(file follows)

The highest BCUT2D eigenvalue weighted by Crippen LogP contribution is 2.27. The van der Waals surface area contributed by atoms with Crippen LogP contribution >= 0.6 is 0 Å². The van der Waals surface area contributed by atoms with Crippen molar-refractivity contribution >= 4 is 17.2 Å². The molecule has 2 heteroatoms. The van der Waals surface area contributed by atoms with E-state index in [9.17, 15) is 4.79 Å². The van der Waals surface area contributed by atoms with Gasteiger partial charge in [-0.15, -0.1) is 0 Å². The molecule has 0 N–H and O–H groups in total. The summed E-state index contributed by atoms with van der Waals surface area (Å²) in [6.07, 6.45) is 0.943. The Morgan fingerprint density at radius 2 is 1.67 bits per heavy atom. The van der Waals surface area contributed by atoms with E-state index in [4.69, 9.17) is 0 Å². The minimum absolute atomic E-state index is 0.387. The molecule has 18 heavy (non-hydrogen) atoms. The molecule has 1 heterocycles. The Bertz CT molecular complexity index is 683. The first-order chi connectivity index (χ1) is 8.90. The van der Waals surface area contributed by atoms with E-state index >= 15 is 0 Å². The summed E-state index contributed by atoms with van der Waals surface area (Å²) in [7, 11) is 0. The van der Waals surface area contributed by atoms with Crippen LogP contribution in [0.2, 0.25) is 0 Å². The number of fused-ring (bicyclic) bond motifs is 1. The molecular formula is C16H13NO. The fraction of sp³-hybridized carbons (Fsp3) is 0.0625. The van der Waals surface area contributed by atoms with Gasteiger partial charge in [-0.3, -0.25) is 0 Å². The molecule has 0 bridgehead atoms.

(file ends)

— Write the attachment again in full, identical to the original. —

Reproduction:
The highest BCUT2D eigenvalue weighted by Crippen LogP contribution is 2.27. The van der Waals surface area contributed by atoms with Crippen LogP contribution >= 0.6 is 0 Å². The van der Waals surface area contributed by atoms with Crippen molar-refractivity contribution >= 4 is 17.2 Å². The molecule has 2 heteroatoms. The van der Waals surface area contributed by atoms with E-state index in [9.17, 15) is 4.79 Å². The van der Waals surface area contributed by atoms with Gasteiger partial charge in [-0.15, -0.1) is 0 Å². The molecule has 0 N–H and O–H groups in total. The summed E-state index contributed by atoms with van der Waals surface area (Å²) in [6.07, 6.45) is 0.943. The Morgan fingerprint density at radius 2 is 1.67 bits per heavy atom. The van der Waals surface area contributed by atoms with E-state index in [4.69, 9.17) is 0 Å². The minimum absolute atomic E-state index is 0.387. The molecule has 18 heavy (non-hydrogen) atoms. The molecule has 1 heterocycles. The Bertz CT molecular complexity index is 683. The first-order chi connectivity index (χ1) is 8.90. The van der Waals surface area contributed by atoms with E-state index >= 15 is 0 Å². The summed E-state index contributed by atoms with van der Waals surface area (Å²) in [7, 11) is 0. The van der Waals surface area contributed by atoms with Crippen LogP contribution in [0.2, 0.25) is 0 Å². The number of fused-ring (bicyclic) bond motifs is 1. The molecular formula is C16H13NO. The fraction of sp³-hybridized carbons (Fsp3) is 0.0625. The van der Waals surface area contributed by atoms with Gasteiger partial charge in [-0.3, -0.25) is 0 Å². The molecule has 0 bridgehead atoms.